The company is far from new, but the fact that it has now become an income story is new. General Motors (GM -2.48%) recently announced that it was reinstating its dividend. The automaker will pay a $0.30 a share dividend in March. This puts its forward yield at an impressive 3.1%. Compare that to top peer Ford (F -1.16%), which has a forward yield of 2.4%.

From a valuation perspective, both of the major U.S. automakers are very appealing. GM and Ford both trade at less than nine times forward earnings. And coupling their valuations with analysts' expectations for earnings growth, and they both offer compelling growth at a reasonable price investments. Each company has a price-to-earnings-to-growth ratio of 0.7, where anything less than one is considered cheap.

What gets the industry higher?
The biggest tailwind for GM and the entire automaker industry is that global vehicle sales are expected to continue hitting highs. In 2013, global sales were more than 80 million, a 4% year-over-year increase and some 20 million units above the lows of 2009.

General Motors has already set its sights on the faster-growing emerging markets. This includes the likes of Brazil, China, and India. Going into 2013, GM announced plans to expand its dealership count in Thailand and Indonesia. 

What should drive additional auto sales for GM in these areas is the rising level of income. In China alone, GM plans to build four new plants by 2015, which will up its annual production rate and triple exports from the country.

Both GM and Ford have been trying to fend off gains in market share by Japanese automaker Toyota Motor (TM -3.06%). The Japanese automaker is the world's No. 1 automaker by units sold. Toyota sold 10.3 million cars in 2013, while GM sold 9.7 million. For the last two years, 2012 and 2013, Toyota has topped GM as the No. 1 automaker in the world.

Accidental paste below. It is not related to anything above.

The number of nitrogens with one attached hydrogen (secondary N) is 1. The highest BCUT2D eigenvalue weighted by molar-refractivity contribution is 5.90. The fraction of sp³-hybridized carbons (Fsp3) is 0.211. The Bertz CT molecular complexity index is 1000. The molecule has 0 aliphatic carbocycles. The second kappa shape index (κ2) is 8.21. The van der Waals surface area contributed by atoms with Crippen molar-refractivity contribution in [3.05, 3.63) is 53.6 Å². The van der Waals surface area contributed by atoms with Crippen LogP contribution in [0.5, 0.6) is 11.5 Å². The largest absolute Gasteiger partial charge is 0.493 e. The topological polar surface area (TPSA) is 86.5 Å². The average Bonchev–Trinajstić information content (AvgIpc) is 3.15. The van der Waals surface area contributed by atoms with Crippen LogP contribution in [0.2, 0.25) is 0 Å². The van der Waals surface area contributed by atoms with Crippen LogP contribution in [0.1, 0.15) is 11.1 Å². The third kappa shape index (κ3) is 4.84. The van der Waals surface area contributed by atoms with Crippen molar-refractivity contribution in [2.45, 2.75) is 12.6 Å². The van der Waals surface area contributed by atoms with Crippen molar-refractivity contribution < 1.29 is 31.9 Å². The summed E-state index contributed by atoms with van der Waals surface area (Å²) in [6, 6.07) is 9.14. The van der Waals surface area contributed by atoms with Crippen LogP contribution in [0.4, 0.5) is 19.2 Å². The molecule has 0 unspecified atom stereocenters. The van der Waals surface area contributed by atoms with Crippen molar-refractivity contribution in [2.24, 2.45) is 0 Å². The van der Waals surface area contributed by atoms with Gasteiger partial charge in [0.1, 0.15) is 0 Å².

Toyota remains cheap after a series of rough events. This includes the tsunami of 2011 and the massive recalls of 14 million vehicles for sticky gas pedals and faulty floor mats. As a result, Toyota also appears to be trading along the lines of Ford and GM, cheaply. Its PEG ratio is 0.3, with its price-to-earnings ratio at 10.4.

Bottom line
Both of the major U.S. automakers look to be solid investment ideas for 2014. Each stock trades relatively cheap and both are making the fast-growing Asian market a main focus. GM has a leg up in the Asian market, namely in China, where at the end of the third quarter, GM owned 14% of the auto market share in China compared to Ford's 4%.

As well, both of these stocks are income plays, paying forward dividend yields in excess of 2.5%. Toyota is fairly cheap and has a 2.1% forward dividend yield. If investors believe in a continuation of the robust auto demand, any of these three stocks would be a suitable investment for 2014.